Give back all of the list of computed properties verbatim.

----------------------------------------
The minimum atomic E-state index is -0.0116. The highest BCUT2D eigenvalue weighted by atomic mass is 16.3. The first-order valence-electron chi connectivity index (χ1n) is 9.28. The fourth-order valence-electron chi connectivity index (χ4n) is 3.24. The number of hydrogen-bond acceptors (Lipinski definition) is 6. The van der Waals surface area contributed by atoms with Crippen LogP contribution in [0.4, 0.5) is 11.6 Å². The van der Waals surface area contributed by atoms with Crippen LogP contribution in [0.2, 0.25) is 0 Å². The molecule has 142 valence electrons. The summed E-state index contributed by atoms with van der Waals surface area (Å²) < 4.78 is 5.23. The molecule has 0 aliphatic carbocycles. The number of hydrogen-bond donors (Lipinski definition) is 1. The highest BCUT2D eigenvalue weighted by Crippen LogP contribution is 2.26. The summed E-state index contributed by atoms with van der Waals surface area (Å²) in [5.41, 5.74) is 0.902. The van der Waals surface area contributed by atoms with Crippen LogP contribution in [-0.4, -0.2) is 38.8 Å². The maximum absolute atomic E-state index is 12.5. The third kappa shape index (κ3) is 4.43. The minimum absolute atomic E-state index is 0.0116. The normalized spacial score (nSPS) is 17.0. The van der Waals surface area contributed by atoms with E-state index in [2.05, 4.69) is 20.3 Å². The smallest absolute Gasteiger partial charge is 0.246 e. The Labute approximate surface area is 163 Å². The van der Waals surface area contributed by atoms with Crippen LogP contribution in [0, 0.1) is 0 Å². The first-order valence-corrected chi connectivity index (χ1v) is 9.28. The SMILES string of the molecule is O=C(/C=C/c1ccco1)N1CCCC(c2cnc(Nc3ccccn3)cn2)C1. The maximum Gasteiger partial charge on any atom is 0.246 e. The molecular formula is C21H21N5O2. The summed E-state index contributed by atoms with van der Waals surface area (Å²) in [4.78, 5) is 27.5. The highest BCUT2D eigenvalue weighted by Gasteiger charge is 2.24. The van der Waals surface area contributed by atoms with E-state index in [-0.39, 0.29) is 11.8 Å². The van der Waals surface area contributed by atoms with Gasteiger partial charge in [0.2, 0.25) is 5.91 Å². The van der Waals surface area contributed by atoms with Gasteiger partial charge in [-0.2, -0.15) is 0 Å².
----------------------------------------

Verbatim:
The minimum atomic E-state index is -0.0116. The highest BCUT2D eigenvalue weighted by atomic mass is 16.3. The first-order valence-electron chi connectivity index (χ1n) is 9.28. The fourth-order valence-electron chi connectivity index (χ4n) is 3.24. The number of hydrogen-bond acceptors (Lipinski definition) is 6. The van der Waals surface area contributed by atoms with Crippen LogP contribution in [0.4, 0.5) is 11.6 Å². The van der Waals surface area contributed by atoms with Crippen LogP contribution in [0.2, 0.25) is 0 Å². The molecule has 142 valence electrons. The summed E-state index contributed by atoms with van der Waals surface area (Å²) < 4.78 is 5.23. The molecule has 0 aliphatic carbocycles. The number of hydrogen-bond donors (Lipinski definition) is 1. The highest BCUT2D eigenvalue weighted by Crippen LogP contribution is 2.26. The summed E-state index contributed by atoms with van der Waals surface area (Å²) in [5.41, 5.74) is 0.902. The van der Waals surface area contributed by atoms with Crippen LogP contribution in [-0.4, -0.2) is 38.8 Å². The maximum absolute atomic E-state index is 12.5. The third kappa shape index (κ3) is 4.43. The minimum absolute atomic E-state index is 0.0116. The normalized spacial score (nSPS) is 17.0. The van der Waals surface area contributed by atoms with E-state index in [2.05, 4.69) is 20.3 Å². The smallest absolute Gasteiger partial charge is 0.246 e. The Labute approximate surface area is 163 Å². The van der Waals surface area contributed by atoms with Crippen LogP contribution in [0, 0.1) is 0 Å². The first-order valence-corrected chi connectivity index (χ1v) is 9.28. The SMILES string of the molecule is O=C(/C=C/c1ccco1)N1CCCC(c2cnc(Nc3ccccn3)cn2)C1. The maximum Gasteiger partial charge on any atom is 0.246 e. The molecular formula is C21H21N5O2. The summed E-state index contributed by atoms with van der Waals surface area (Å²) in [4.78, 5) is 27.5. The highest BCUT2D eigenvalue weighted by Gasteiger charge is 2.24. The van der Waals surface area contributed by atoms with E-state index in [-0.39, 0.29) is 11.8 Å². The van der Waals surface area contributed by atoms with Gasteiger partial charge in [0.2, 0.25) is 5.91 Å². The van der Waals surface area contributed by atoms with Gasteiger partial charge in [-0.2, -0.15) is 0 Å².